Influential Cheshire County Newspaper Endorsed Dean in 2004
MANCHESTER , NH – Today, as Senator Hillary Clinton returned to the Granite State to kick off her two-day bus tour, she received the endorsement of the Keene Sentinel in the upcoming presidential primary. The Sentinel is one of the oldest daily newspapers in the country. Their editorial board endorsed Howard Dean in the 2004 presidential primary.
This week, Clinton also received the endorsements of Foster’s Daily Democrat and the Laconia Citizen. She has already received the endorsement of 11 Salmon Press weekly newspapers.
In their endorsement editorial, the Sentinel highlighted the many pressing issues that America’s next president will face, including the need to “ reinstate the historic American principles that have been ignored or trampled upon by the current administration.” The Sentinel writes, “… this newspaper has come to the conclusion that the candidate with the best ideas, as well as the imagination, know-how and bearing to carry them out, is Hillary Clinton.”
The Keene Sentinel Editorial follows:
In the Democratic primary, Hillary Clinton
Most people who plan to vote in the first-in-the-nation Democratic primary in a little more than two weeks probably agree on one thing: The first and most important task facing the next president will be to reinstate the historic American principles that have been ignored or trampled upon by the current administration.
The new president will have to begin shoring up international respect for our country, by crafting a responsible withdrawal strategy from Iraq. The new president will have to put the federal government to work in the effort to curb global warming. The new president will have to wage a rational diplomatic and military campaign against international terrorism, while reversing and repudiating the human rights violations that have been a hallmark of the Bush years. And the new president will need to bring respected and accomplished individuals into government, to assure old friends that the United States is ready to rejoin the world community.
At home, the new president will have to address the fact that comprehensive health insurance is now beyond the reach of an increasing number of Americans. The new president will have to redouble the country’s commitment to veterans and their families, especially in light of the wave of wounded men and women returning home from Iraq. The new president will have to pursue an effective yet humane strategy to curb illegal immigration. The new president will need to restore an ideological balance on the Supreme Court, reflecting the wide range of beliefs in American society. The new president will have to ease the country toward energy independence, without killing off the economic engine that is the envy of the world. And the new president will need to reshape key regulatory agencies, such as the Nuclear Regulatory Commission, that have become dangerous appendages of the industries they are supposed to govern.
That is only a partial list of the tasks ahead for the next president. There are also crises involving fair trade, product safety, public education, the Middle East, the Real ID program, the consequences of sub-prime mortgage lending and the troubling expansion of nuclear weapons technology. What’s more, unknown challenges may lie just over the horizon. Addressing all these issues will take a strong and determined person.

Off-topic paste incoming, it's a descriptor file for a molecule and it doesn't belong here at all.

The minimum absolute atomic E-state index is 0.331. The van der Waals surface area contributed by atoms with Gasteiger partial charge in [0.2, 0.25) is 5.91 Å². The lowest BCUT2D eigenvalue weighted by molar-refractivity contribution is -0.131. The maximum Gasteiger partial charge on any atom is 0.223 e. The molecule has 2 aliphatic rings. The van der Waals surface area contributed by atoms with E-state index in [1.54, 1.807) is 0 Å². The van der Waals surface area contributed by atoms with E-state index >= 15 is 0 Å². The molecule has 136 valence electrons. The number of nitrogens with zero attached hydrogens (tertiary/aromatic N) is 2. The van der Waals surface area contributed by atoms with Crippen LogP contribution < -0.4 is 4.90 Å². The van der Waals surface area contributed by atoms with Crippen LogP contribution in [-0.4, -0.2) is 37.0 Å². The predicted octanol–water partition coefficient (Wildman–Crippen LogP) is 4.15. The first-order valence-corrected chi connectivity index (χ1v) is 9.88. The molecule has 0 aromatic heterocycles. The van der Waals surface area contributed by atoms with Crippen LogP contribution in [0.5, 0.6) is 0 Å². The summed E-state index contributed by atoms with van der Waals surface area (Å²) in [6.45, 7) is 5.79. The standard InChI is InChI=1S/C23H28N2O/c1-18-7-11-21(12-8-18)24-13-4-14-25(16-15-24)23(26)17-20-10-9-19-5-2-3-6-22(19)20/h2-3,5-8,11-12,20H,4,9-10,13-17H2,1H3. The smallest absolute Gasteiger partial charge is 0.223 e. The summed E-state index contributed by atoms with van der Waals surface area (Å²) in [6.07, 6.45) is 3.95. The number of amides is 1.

Democratic and independent voters have a rich field to choose from on January 8, people with creative thoughts about how to deal with the challenges. John Edwards and Barack Obama have spoken eloquently on most of the issues, as have Christopher Dodd, Joseph Biden and Bill Richardson. All have their passionate supporters, and for good reason. But this newspaper has come to the conclusion that the candidate with the best ideas, as well as the imagination, know-how and bearing to carry them out, is Hillary Clinton.
She has the best health-insurance proposal of all the candidates, and there are several good proposals to choose from. She has significant international experience, considerably more than some of her rivals. Face-to-face, she is as personable, passionate and persuasive as any American political figure in recent memory, qualities that should come in handy in both domestic and international forums.
Yes, we know. The doubts about Hillary Clinton’s candidacy are widely discussed, often in terms of whether other voters would accept a woman, or accept this woman, as president. We are aware of the reservations some people have about aspects of the Bill Clinton years. But we find those arguments wanting, or at the very least misplaced. Many of today’s Hillary doubters, regardless of party, would surely be impressed during the coming national campaign, just as many New Hampshire voters have been won over during the arduous primary campaign now coming to an end. Choosing a candidate on the Democratic ballot is a tough call this year. In the end, we are confident in our recommendation of Hillary Clinton.